According to EcoWatch, Moore was an early member of Greenpeace before becoming a consultant for “the polluting companies that Greenpeace works to change: Big Oil, pesticides and GMO agribusiness, forestry, nuclear power … anyone who puts up the money for truth-benders who appear to carry scientific and environmental authority.”

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Mar 152015
 
 March 15, 2015  Posted by at 9:01 am Finance Tagged with: , , , , , , , , ,  


NPC Fred Haas, Rhode Island Avenue NE, Washington, DC 1924

Welcome To A Fed Without Patience (MarketWatch)
US Debt To Hit Legal Limit Again On Monday (MarketWatch)
BP CEO On Oil: ‘It’s Going To Be Very Painful’ (CNBC)
Oil Futures Suffer Nearly 10% Weekly Plunge (MarketWatch)
‘Most Significant Break Between Germany And US Since WWII’ (RT)
Poroshenko: 11 EU States Struck Deal With Ukraine To Deliver Weapons (RT)
Ukraine Says Creditors Face Principal Losses on Dollar Bonds (Bloomberg)
The #ALBA Dawn Of A New Europe (Beppe Grillo)
Presenting An Agenda For Europe, Ambrosetti, Lake Como, 14-3-2015 (Varoufakis)
Greece Has Plenty Of Options. It’s Just That None Are Good (Satyajit Das)
Juncker, Tsipras Agree On Creating Greek Task Force For Reforms (Kathimerini)
Athens Ready To Delay Some Election Pledges, Says Varoufakis (Reuters)
Greece’s Varoufakis Says QE To Fuel Unsustainable Equity Rally (Reuters)
The Greek Election: Why I Went Home To Vote For The First Time (Alex Andreou)
The Power of Le Pen (BBC)
UK Support For China-Backed Asia Bank Prompts US Concern (BBC)
Russia In A Spin As Its Putin Goes Missing (FT)
Is EU Army Intended To Reduce US Influence In Europe? (RT)
Steven Pinker Is Wrong About Violence And War (John Gray)

“We’re in the ninth inning of a zero-rate environment.”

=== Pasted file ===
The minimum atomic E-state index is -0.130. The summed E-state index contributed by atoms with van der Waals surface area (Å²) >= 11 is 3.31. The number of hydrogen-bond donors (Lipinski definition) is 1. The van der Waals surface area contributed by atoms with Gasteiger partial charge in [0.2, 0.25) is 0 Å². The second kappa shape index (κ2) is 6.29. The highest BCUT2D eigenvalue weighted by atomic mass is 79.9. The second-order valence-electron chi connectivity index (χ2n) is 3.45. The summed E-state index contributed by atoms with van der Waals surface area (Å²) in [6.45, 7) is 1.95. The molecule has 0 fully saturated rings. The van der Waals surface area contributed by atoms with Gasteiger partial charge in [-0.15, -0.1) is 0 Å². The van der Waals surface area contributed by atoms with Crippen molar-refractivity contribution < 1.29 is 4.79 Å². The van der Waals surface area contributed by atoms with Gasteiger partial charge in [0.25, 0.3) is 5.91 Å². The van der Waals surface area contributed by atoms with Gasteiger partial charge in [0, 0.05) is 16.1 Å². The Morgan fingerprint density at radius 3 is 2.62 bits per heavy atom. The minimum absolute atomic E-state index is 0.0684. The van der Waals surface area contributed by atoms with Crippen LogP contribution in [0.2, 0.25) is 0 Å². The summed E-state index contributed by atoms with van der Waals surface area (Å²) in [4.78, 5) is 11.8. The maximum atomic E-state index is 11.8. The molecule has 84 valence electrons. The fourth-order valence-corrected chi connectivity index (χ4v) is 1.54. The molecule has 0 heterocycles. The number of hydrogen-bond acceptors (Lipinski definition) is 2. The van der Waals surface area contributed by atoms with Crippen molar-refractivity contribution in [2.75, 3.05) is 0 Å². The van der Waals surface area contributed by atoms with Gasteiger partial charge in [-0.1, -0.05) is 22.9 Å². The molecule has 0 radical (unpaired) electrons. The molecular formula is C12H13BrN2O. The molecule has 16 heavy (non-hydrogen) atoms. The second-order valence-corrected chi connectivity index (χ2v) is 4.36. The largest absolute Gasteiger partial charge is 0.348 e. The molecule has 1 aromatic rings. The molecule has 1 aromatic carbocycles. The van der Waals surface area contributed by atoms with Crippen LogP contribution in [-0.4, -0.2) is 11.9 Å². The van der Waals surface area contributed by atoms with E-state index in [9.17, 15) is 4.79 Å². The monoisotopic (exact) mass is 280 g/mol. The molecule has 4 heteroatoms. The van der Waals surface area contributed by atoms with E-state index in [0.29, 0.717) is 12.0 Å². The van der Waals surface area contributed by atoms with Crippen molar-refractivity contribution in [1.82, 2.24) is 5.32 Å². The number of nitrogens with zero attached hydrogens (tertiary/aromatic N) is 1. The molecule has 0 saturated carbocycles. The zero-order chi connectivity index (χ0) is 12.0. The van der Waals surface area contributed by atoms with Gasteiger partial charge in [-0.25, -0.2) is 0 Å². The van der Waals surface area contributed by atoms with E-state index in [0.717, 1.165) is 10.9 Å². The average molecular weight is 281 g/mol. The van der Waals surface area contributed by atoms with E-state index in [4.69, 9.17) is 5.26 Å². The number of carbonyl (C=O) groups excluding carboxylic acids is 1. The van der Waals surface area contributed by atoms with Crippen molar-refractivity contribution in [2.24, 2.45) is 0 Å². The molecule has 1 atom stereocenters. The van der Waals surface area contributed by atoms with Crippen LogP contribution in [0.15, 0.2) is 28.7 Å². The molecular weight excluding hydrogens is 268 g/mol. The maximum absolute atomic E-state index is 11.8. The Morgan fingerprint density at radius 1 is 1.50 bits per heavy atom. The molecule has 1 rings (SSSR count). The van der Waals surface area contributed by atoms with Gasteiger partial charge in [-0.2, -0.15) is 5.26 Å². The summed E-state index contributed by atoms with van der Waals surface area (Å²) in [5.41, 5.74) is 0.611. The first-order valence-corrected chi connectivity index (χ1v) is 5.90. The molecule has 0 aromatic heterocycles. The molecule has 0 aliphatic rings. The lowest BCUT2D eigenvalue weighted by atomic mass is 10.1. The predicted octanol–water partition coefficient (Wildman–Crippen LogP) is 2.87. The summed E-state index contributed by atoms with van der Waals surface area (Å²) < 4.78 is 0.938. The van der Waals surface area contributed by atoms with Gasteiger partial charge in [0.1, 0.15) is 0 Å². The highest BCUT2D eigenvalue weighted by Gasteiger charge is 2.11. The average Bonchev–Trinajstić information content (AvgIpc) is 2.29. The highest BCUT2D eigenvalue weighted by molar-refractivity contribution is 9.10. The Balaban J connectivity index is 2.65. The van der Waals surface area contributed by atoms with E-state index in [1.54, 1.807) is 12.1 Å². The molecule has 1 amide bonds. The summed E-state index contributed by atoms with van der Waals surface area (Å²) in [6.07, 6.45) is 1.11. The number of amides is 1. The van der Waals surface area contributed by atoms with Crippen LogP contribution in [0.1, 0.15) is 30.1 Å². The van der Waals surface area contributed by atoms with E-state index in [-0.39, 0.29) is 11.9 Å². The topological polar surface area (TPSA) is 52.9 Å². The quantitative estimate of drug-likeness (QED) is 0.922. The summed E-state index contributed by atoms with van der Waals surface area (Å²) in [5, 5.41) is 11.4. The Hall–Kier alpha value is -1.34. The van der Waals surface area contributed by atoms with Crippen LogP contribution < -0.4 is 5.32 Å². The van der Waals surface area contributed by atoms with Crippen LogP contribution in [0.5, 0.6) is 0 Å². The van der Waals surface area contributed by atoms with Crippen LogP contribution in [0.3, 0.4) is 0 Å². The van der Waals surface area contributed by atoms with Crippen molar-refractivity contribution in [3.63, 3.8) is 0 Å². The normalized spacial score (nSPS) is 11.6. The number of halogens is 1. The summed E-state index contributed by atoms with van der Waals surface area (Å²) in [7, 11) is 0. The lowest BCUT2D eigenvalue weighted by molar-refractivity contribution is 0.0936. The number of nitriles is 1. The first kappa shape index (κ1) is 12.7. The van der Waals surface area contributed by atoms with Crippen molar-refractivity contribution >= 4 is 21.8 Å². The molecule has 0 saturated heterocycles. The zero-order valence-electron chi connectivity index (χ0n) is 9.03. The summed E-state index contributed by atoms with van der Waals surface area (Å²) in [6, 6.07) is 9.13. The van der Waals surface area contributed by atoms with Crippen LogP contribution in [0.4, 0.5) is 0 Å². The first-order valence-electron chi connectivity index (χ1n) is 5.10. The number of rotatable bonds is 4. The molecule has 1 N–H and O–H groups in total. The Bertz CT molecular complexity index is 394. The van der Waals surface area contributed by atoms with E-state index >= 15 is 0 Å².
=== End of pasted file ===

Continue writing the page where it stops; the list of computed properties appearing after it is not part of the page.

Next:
Welcome To A Fed Without Patience (MarketWatch)

Get ready for a central bank without patience. The Federal Reserve on Wednesday is widely expected to remove its pledge to be “patient” in raising short-term interest rates, giving them the flexibility to move as soon as June. This may be the most anticipated Fed meeting in some time as it fundamentally changes policy to a meeting-by-meeting calculation. The Fed has not hiked rates since 2006, and it has kept rates at zero since December 2008 . The Fed will release its policy statement on Wednesday at 2 p.m. Eastern along with its latest economic forecast and the projected interest rate path of the 17 officials. A press conference with Fed Chairwoman Janet Yellen will follow at 2:30 p.m.

Fed watchers said Yellen telegraphed the Fed policy committee’s intentions in her Congressional testimony last month. Read Yellen removes another obstacle to an eventual rate hike. “I would be shocked if ‘patient’ is not removed,” said John Ryding, chief economist at RDQ Economics. “Patient” meant the Fed would not raise rates for two meetings. With formal policy deliberations scheduled for late April and June, the pledge needed to go if a June move was to be on the table. “Enough Fed officials have said they want to have the debate about hiking rates at the June meeting, so it has to come out,” Ryding said. Avery Shenfeld, chief economist at CIBC World Markets, agreed patient would be dropped and said Yellen would use her press conference to stress that the central bank has not made up its mind about a June move.

The Fed chairwoman will stress the Fed is data dependent and a decision will come on a meeting-by-meeting basis. She will highlight some of the mixed messages the economy has been sending, such as the strength in employment but the relatively soft pace of GDP growth. The goal is to keep markets from overreacting and tightening financial conditions, he said. Q1 GDP seems likely to decelerate to a 1.5% annual rate from a 2.2% rate in the final three months of 2014, he said. But growth should rebound “north of 4% “in the second quarter, which should boost worker paychecks and give the Fed a green light to hike rates, Shenfeld said. Ryding agreed: “We’re in the ninth inning of a zero-rate environment.”